President Barack Obama announced Friday that U.S. troops would be out of Iraq by year’s end and the war would be over. It’s not the first time he’s declared an end to the conflict that began when the U.S. invaded in 2003.
Feb. 27, 2009, Camp Lejeune, N.C.:
“As a candidate for president, I made clear my support for a timeline of 16 months to carry out this drawdown, while pledging to consult closely with our military commanders upon taking office to ensure that we preserve the gains we’ve made and protect our troops. Those consultations are now complete, and I have chosen a timeline that will remove our combat brigades over the next 18 months. Let me say this as plainly as I can: by August 31, 2010, our combat mission in Iraq will end.”
Aug. 31, 2010, Oval Office:
“Tonight, I am announcing that the American combat mission in Iraq has ended. Operation Iraqi Freedom is over and the Iraqi people now have lead responsibility for the security of their country. This was my pledge to the American people as a candidate for this office. Last February, I announced a plan that would bring our combat brigades out of Iraq, while redoubling our efforts to strengthen Iraq’s Security Forces and support its government and people. That’s what we’ve done.”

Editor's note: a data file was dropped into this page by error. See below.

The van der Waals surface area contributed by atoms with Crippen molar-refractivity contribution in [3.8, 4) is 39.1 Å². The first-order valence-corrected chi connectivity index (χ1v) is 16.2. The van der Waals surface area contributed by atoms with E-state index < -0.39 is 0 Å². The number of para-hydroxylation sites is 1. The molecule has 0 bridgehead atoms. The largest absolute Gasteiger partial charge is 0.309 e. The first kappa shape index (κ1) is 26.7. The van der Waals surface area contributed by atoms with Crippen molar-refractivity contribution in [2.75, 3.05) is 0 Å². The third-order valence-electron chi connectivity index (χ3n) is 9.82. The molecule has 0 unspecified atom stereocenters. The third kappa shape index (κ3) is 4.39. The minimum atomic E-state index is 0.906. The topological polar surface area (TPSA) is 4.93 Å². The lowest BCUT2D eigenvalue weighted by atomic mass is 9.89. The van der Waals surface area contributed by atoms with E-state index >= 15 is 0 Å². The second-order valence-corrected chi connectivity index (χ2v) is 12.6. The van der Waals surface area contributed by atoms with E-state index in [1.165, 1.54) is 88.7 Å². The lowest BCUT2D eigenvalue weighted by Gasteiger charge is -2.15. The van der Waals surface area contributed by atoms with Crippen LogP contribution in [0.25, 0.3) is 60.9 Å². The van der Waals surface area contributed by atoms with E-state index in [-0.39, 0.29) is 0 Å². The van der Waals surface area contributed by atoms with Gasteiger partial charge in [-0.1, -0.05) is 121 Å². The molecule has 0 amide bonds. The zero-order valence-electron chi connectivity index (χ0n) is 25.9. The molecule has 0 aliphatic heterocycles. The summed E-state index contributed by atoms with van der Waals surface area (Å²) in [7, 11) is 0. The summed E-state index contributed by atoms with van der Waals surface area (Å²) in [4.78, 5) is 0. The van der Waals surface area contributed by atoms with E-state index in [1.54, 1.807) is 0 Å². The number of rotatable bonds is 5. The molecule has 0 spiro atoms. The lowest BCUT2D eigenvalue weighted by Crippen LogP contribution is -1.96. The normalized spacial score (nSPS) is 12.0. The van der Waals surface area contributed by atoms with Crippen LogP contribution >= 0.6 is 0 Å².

Oct. 21, 2011, White House briefing room:
“Today I can report that as promised, the rest of our troops in Iraq will come home by the end of the year. After nearly nine years, America’s war in Iraq will be over. Over the next two months our troops in Iraq, tens of thousands of them, will pack up their gear and board convoys for the journey home. The last American soldier will cross the border out of Iraq with their heads held high, proud of their success, and knowing that the American people stand united in our support for our troops. That is how America’s military efforts in Iraq will end.”